Highbrow-lowbrow: the emergence of cultural hierarchy in america

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In this unusually wide-ranging study, spanning more than a century and covering such diverse forms of expressive culture as Shakespeare, Central Park, symphonies, jazz, art museums, the Marx Brothers,...
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In this unusually wide-ranging study, spanning more than a century and covering such diverse forms of expressive culture as Shakespeare, Central Park, symphonies, jazz, art museums, the Marx Brothers, opera, and vaudeville, a leading cultural historian demonstrates how variable and dynamic cultural boundaries have been and how fragile and recent the cultural categories we have learned to accept as natural and eternal are. For most of the nineteenth century, a wide variety of expressive forms--Shakespearean drama, opera, orchestral music, painting and sculpture, as well as the writings of such authors as Dickens and Longfellow--enjoyed both high cultural status and mass popularity. In the nineteenth century Americans (in addition to whatever specific ethnic, class, and regional cultures they were part of) shared a public culture less hierarchically organized, less fragmented into relatively rigid adjectival groupings than their descendants were to experience. By the twentieth century this cultural eclecticism and openness became increasingly rare. Cultural space was more sharply defined and less flexible than it had been. The theater, once a microcosm of America--housing both the entire spectrum of the population and the complete range of entertainment from tragedy to farce, juggling to ballet, opera to minstrelsy--now fragmented into discrete spaces catering to distinct audiences and separate genres of expressive culture. The same transition occurred in concert halls, opera houses, and museums. A growing chasm between serious and popular, between high and low culture came to dominate America's expressive arts. If there is a tragedy in this development, Levine comments, it is not only that millions of Americans were now separated from exposure to such creators as Shakespeare, Beethoven, and Verdi, whom they had enjoyed in various formats for much of the nineteenth century, but also that the rigid cultural categories, once they were in place, made it so difficult for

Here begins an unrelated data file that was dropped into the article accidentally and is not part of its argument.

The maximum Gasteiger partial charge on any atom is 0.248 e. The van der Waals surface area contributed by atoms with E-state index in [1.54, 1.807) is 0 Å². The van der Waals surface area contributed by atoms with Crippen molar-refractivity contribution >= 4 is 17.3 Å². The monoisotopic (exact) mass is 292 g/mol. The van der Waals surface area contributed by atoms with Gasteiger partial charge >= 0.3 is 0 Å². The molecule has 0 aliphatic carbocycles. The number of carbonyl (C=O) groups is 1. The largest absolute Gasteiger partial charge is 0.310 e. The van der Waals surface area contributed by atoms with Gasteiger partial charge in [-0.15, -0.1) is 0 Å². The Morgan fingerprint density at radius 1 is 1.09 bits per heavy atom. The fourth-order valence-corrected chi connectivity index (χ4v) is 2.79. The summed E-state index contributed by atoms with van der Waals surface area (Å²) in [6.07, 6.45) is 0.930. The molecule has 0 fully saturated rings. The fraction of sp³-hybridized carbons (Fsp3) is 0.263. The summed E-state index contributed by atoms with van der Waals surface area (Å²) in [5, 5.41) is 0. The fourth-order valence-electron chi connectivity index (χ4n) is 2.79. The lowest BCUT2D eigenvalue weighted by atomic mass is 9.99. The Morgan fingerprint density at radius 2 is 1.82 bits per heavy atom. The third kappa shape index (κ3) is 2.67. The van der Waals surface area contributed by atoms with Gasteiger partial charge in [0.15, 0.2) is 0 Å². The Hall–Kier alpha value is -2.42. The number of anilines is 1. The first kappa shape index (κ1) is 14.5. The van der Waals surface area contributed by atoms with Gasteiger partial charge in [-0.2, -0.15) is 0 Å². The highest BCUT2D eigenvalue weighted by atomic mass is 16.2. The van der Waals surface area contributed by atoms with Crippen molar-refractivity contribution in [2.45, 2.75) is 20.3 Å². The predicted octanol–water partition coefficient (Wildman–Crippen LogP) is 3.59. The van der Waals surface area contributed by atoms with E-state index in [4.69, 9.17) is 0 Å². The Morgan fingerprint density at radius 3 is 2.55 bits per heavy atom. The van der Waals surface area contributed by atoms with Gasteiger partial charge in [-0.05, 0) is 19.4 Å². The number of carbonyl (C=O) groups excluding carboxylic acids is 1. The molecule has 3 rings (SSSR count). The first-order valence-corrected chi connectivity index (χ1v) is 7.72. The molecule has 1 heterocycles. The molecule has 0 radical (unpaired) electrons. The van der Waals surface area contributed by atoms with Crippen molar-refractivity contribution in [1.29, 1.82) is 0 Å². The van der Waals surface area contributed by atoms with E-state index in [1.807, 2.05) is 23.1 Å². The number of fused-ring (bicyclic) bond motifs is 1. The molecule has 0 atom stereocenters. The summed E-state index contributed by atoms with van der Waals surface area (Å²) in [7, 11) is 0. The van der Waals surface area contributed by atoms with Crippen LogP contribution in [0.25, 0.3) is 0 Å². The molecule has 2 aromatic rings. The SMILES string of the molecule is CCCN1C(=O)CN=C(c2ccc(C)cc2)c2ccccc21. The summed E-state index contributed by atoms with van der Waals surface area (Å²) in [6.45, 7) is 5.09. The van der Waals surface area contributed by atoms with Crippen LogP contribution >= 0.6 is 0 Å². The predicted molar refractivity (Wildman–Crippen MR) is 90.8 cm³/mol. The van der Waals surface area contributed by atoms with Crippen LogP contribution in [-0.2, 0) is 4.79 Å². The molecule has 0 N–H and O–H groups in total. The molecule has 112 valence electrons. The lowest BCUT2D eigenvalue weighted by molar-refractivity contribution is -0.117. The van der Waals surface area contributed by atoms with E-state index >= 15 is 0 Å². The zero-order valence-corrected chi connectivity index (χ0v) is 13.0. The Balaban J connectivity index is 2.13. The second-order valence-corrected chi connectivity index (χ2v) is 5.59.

Uitgever John Wiley & Sons Ltd
Druk 1
ISBN/EAN 9780674390775
Auteur Levine, Lawrence W.
Vakken Geschiedenis en Staatsinrichting

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